Teacher B- Mentor: This is the teacher who always had a smile. They told stories that turned out to teach you a lot about the subject. They were available and approachable outside of class. They were the teacher you went to when you had a problem.

The question is, which kind of the teachers above would you like to be as a manager? More important question, which kind do you think your employees want you to be?

And just remember, kindness is easy, kindness doesn’t cost much. A warm smile is the universal language of kindness. William Arthur Ward

Until next time, remember to keep some bananas handy for the Gorilla in the Room.

Gorillas use the 5 Whats not the 5 Whys

“Can someone tell me why I just spent two hours on the phone with a screaming client?”

“They dropped a server rack on their toe and it really hurt?” asked Greg.

I glared at Greg until he went back to studying the dirt under his finger nails. The I turned to Jake, our development manager. “Jake, why can the client only load half their user base into the DB?”

Jake gave a shrug. “No clue, why didn’t QA test that?”

Vinnie jumped forward in his seat, “That’s not even in our test cases, why on earth would we test that.”

The room seemed to pause for a moment and then all eyes slowly turned towards to Tully, our junior product manager. With Bob visiting a potential customer, Tully the product management representative.

An hour later I walked into my office, tossing my coat on the conference table chair. “Poor Tully” I muttered.

“Why?”

I jumped. Turning to look where my coat landed I saw instead Hogarth holding my coat in one hand and looking at me with a questioning gaze.

“Why? Because Tully got torn to pieces in that meeting.” I said.

“Why?”

I blinked at my Gorilla. It wasn’t like him to not know everything. After all wasn’t he just a figment of my imagination? “Because Bob wasn’t there. And Bob is the one who made the requirements that didn’t address the customer’s number one need.”

“Why?”

Now I glared at my gorilla, was there a point to all of this? “So do you have a point with the annoying string of ‘why’?”

Hogarth nodded, “I do. What do you think would be a better way?”

“What?” My brain started spinning, how was this an answer? What did he mean? What was the right answer? Wait, wait, What?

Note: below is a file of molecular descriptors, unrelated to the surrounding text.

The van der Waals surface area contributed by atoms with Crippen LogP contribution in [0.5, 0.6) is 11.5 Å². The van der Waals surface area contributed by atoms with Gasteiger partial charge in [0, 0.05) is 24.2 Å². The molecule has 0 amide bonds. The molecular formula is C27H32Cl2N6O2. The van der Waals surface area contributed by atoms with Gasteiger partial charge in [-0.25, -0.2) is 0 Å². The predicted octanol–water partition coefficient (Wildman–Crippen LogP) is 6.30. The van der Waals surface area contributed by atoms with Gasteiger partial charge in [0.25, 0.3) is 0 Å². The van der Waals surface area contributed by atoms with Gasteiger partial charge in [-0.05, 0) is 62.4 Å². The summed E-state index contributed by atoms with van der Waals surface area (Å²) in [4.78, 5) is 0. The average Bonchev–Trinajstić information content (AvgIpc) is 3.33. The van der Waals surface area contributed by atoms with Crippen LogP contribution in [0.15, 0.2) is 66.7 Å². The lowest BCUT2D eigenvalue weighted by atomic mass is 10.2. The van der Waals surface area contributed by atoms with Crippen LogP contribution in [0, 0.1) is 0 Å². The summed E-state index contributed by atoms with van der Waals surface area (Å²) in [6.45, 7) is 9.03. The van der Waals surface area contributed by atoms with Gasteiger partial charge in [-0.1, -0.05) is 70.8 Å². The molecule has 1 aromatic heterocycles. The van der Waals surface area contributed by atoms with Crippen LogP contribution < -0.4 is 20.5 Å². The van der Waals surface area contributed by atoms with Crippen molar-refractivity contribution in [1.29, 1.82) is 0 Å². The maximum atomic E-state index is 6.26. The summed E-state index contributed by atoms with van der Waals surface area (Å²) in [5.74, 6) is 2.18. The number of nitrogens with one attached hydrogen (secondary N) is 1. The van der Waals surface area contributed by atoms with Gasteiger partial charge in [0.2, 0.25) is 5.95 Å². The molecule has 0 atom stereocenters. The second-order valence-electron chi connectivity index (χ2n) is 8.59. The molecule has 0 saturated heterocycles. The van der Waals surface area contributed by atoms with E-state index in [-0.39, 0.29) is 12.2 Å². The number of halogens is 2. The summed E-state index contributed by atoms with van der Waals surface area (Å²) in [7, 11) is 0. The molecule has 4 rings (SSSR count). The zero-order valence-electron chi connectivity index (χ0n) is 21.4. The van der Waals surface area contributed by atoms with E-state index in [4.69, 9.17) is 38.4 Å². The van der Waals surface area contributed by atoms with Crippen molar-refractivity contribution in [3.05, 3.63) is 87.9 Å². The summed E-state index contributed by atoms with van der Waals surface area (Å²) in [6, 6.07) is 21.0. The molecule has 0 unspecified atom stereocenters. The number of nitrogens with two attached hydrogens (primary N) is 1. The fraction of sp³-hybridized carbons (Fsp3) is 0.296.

And Hogarth nodded, “Exactly.”

 

Why the 5 Whys should be the 5 Whats.

Unless you’ve been living under a rock, you’ve almost certainly heard of Sakichi Toyoda, the founder of Toyota. He calls it Five Whys. Unless the rock was really heavy, you’ve also no doubt heard Simon Senek’s “Start with Why” TED Talk.

The Five Whys:

5 Whys is an iterative question-asking technique used to explore the cause-and-effect relationships of a problem. The goal is to get to the root cause of a problem, because all too often the first cause is not the true cause. Doctor’s call this “treating the symptoms, not the disease.”

An example the 5 Whys :

Why did our service go down?

  1. Why? – The servers lost power. (first why)
  2. Why? – The backup power supply didn’t work. (second why)
  3. Why? – It couldn’t handle the load. (third why)
  4. Why? – A replacement hasn’t been bought that can meet the power needs. (fourth why)
  5. Why? – The DataCenter budget was frozen last quarter and we haven’t had the money to perform upgrades. (fifth why, a root cause)

Starting with Why 

Simon’s talk is an incredible exploration of how companies can be inspirational and change the world. His Golden Circle places the question “Why” directly in the middle of the circle and What is placed at the edge. As Sinek pounds home, “People don’t buy what you do, they buy how you do it”

The danger of “Why”

“Start with why” is an excellent for a company exploring how they can better market their products. It can help them to better connect with their end customers and provide greater value.

And “why” is completely the wrong word to use when trying to get to the root of a problem.

What makes me say that? Professional coaching has a key concept of using powerful questions. These questions are deigned to help the coach guide the coachee to the answers they need. The coach doesn’t give the answers, the coach doesn’t even guide the answer. The coaches job is to ask the powerful questions that will allow their client to get to the solution. Examples of powerful questions are:

  • What is important about that?
  • What is stopping you?
  • What is the lesson from that?

What you won’t find in powerful questions is “Why”. What is the reason for this?

“Why” questions rests on the popular belief that « to succeed, one should understand how one has failed ». In other words, to learn how to swim, one must carefully analyze how one has almost drowned. In effect, why questions only let clients meander within their same-old limited past frame of reference. A good coaching process needs to gently lead the client out of their box.” (quoted from www.metasysteme-coaching.eu)